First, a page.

CALGARY, Alta. – There was a splattering of red ink in the oilpatch Thursday, as the steep drop in oil prices weighed on the bottom lines of some of the energy sector’s biggest names in the last three months of 2014.
Oilsands producer Cenovus Energy Inc. (TSX:CVE) said it’s cutting its headcount by 15 per cent, mostly contractors, amounting to 800 positions. Husky Energy Inc. (TSX:HSE) also said there’s been a “small” reduction in its workforce, but declined to get more specific. And Precision Drilling Corp. (TSX:PD) said there’s not enough work these days to keep its crews busy.
“I believe we are in for much greater volatility in oil prices for the foreseeable future and that’s why you’ve seen Cenovus preserve cash by moderating our growth and reducing our workforce,” Cenovus CEO Brian Ferguson said.
Crude prices have been at around the US$50 a barrel mark for much of this year so far, after having hit US$107 a barrel last summer. The drop intensified toward the end of 2014.
Cenovus posted a net loss of $472 million, widening from the previous year’s loss of $58 million.
The results for the quarter included a $497-million charge related to its Pelican Lake oil project in Alberta due to the drop in oil prices and a slowing of the development plan for the project.
Some expansion work at Cenovus’ flagship Foster Creek and Christina Lake oilsands projects is winding down, though phases that are further along in development are continuing as planned.
Last month, Cenovus cut its 2015 capital budget by $700 million to $1.8 billion and $2 billion.
Cenovus has been looking at a deal to get more value out of its royalty lands in Alberta. Although interest has been strong, Ferguson said the timing is bad.
“I don’t want to be guilty of doing the right thing at the wrong time,” he said.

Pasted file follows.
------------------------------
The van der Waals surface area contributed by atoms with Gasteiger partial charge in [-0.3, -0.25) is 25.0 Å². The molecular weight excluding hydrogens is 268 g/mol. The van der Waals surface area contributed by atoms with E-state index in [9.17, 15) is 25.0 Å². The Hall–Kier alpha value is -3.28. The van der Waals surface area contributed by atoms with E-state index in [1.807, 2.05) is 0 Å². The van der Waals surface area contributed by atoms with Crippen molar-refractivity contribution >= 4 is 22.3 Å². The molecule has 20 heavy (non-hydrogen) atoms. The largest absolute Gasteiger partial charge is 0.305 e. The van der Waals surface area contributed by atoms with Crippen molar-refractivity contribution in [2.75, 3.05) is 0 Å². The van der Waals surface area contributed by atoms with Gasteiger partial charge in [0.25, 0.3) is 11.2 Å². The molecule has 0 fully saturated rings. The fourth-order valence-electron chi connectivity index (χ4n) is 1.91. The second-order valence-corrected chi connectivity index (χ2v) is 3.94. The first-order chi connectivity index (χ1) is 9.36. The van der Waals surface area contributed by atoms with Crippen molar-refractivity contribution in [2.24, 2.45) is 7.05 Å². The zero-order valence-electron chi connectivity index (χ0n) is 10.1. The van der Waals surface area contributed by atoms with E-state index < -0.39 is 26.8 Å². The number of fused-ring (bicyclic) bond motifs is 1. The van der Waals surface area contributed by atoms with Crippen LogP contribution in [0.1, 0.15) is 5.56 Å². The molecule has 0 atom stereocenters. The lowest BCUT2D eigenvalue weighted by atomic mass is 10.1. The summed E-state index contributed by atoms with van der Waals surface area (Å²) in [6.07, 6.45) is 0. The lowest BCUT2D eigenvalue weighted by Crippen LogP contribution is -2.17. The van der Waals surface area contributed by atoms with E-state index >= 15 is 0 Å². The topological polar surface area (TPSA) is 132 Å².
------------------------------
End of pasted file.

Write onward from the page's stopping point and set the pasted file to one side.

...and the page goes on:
Meanwhile, Husky booked a $603-million net loss during the quarter, compared with net earnings of $177 million during the same 2013 period mostly because of asset writedowns and inventory reductions. Excluding those, Husky’s net earnings for the quarter were $147 million.
It’s shaving up to $400 million from its previous 2015 budget of $3.4 billion and seeking $400 million and $600 million of operational cost savings, mostly from its suppliers and contractors.
Husky produces oil and gas in Western Canada, Southeast Asia and off Canada’s East Coast. It also has refineries and retail fuel stations.
The crude downturn has been particularly tough on companies that are hired by producers to drill wells, like Precision Drilling Corp. (TSX:PD).
Precision announced a net loss of $114 million Thursday, compared with a profit of $68 million in the same 2013 quarter as the industry was forced to adjust to a “swift and severe” decline in crude prices, said CEO Kevin Neveu.
About to 20 to 25 rig hands work on each active drilling rig. Right now about 50 fewer Precision rigs are running than at the same time a year ago, Neveu said.
There just isn’t enough work for those rig hands these days. When things improve, Neveu said Precision will do “everything it can” to get those same crews back.
“Industry downturns are difficult for all, but they affect our rig crews more than anybody else.”